myths of creation
   The Hindu myths of creation are many and varied. The VEDAS, the most ancient scriptures, include several striking creation hymns. One hymn sees creation as emerging from a divine person, the PURUSHA, who is sacrificed in order for time to begin; creation results directly from his body and being. Another account, in the RIG VEDA, suggests that no one knows what existed before this world; only the one in the highest heaven knows, and perhaps not even he! Still another hymn speaks of a Golden Embryo that precedes all creation, out of which everything emerges.
   The UPANISHADS, part of the Vedas, contain numerous cosmogonic (creation) stories. Several of them relate that the world was emitted from the supreme Self or ATMAN, which pervaded all reality. Others speak of reality’s emerging from the one BRAHMAN, or ultimate all. Still others speak of the creation’s beginning with PRAJAPATI, a male creator god or principle.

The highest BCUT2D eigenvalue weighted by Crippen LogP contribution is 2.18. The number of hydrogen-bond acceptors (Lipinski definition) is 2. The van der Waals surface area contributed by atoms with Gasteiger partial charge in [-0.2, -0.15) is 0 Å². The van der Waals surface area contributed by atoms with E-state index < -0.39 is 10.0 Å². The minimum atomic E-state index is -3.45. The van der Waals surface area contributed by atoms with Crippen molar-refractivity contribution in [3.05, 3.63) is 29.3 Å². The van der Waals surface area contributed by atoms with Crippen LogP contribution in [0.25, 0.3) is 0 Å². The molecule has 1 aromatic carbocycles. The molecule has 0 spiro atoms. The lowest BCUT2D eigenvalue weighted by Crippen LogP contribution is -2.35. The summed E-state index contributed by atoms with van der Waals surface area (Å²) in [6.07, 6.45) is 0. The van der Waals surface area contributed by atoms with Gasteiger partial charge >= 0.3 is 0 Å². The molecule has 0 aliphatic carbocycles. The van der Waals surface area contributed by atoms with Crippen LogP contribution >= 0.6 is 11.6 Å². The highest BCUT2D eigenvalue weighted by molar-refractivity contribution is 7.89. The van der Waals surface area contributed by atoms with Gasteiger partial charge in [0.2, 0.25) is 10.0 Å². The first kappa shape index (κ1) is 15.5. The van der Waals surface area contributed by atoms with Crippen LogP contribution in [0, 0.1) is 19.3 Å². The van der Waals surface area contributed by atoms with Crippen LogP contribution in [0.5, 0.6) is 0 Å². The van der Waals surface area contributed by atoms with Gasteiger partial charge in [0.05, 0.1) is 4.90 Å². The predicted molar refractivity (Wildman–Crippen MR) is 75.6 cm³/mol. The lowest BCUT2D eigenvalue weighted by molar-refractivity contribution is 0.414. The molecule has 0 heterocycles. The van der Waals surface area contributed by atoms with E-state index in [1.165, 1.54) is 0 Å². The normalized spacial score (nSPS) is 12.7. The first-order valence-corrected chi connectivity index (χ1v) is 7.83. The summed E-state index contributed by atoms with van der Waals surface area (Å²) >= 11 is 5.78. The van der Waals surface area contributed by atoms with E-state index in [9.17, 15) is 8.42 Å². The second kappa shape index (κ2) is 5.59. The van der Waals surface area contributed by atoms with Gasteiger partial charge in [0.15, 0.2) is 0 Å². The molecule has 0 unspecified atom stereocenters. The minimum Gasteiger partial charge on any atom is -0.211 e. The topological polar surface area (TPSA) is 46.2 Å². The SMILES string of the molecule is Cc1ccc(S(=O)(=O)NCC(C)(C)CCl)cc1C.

In the Puranas, written from about 400 C.E. to 1000 C.E., the god BRAHMA is usually said to be responsible for creation. He is depicted emerging from a lotus in the navel of VISHNU, who is sleep-ing on the primordial MILK OCEAN between eras. However, worshippers of either Vishnu or SHIVA often credited their chosen god with creating the entire universe.
   Further reading: Cornelia Dimmitt and J. A. B. van Buitenen, Classical Hindu Mythology: A Reader in the Sanskrit Puranas (Philadelphia: Temple University Press, 1978); F. B. J. Kuiper, Ancient Indian Cosmogony (New Delhi: Vikas, 1983).

Encyclopedia of Hinduism. . 2007.

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